Sterling Dow (1903-1995), "Corinthiaca," Harvard Studies in Classical Philology
60 (1951) 81-100 (at 82):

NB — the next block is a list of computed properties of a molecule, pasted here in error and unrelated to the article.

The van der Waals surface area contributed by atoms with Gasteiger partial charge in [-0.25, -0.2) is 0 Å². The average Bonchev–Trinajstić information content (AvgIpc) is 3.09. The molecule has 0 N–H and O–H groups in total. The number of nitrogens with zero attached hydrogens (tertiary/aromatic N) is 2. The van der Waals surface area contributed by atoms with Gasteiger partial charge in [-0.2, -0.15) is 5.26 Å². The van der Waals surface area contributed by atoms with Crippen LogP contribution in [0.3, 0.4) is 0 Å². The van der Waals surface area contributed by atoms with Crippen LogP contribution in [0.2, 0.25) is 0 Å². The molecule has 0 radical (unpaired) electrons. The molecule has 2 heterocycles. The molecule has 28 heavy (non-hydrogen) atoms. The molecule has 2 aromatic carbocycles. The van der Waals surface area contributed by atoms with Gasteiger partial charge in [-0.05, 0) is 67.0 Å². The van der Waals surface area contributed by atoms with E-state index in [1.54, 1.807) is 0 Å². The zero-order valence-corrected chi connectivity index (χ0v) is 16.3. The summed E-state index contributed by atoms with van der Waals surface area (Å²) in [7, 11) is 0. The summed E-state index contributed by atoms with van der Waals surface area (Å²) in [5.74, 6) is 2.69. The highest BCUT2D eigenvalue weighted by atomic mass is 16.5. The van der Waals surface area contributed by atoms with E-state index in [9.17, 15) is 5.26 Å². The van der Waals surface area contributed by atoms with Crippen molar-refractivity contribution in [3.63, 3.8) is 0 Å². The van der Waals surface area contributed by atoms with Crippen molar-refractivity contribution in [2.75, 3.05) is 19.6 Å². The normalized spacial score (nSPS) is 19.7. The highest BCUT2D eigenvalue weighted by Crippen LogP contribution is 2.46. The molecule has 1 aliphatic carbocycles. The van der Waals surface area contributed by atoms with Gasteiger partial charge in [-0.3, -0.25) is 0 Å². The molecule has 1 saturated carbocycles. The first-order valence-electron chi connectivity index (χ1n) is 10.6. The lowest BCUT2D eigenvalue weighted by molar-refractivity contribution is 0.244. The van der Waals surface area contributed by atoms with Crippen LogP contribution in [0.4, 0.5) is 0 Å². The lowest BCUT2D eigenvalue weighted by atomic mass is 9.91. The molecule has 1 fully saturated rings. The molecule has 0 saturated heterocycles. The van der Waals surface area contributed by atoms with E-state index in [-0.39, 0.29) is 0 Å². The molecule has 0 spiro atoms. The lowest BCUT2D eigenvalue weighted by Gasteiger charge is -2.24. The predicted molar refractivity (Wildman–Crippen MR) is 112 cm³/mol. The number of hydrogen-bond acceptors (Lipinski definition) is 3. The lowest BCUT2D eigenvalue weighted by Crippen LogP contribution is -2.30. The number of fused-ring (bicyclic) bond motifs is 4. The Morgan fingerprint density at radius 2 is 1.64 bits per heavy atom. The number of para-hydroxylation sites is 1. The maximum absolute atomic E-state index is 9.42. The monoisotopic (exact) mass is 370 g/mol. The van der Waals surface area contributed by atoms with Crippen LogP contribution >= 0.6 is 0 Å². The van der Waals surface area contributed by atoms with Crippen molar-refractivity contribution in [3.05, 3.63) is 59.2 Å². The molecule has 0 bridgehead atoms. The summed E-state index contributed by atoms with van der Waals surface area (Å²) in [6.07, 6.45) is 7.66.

If a lacuna is short, and if parts of the word or words to be filled in are preserved, and especially if the lacuna can be accurately measured, some certainty can be attained. But if as much as one whole substantive word is missing (more, I mean, than an obvious preposition, conjunction, or the like), restoration is equivalent to supposing that a modern scholar can possess such insight into the genius of the language, the spirit of the period, and the mind of the original author as to be able to compose verse identical with his. To say the least, such a supposition is difficult. I concede that erudition and sympathy can work marvels in the interpretation of texts transmitted without lacunae, and that "literary" emendations have occasionally been proved to be correct. But with this qualification fully admitted (and duly admired), the restoration of ancient verses, in the sense defined above, is a mere game; its results cannot be claimed as objective scholarship. Restorations of this kind have value, but only as illustrating what might have been written, as raising problems of usage and of grammar, and as proving that the readings and measurements given are not impossible. That is all.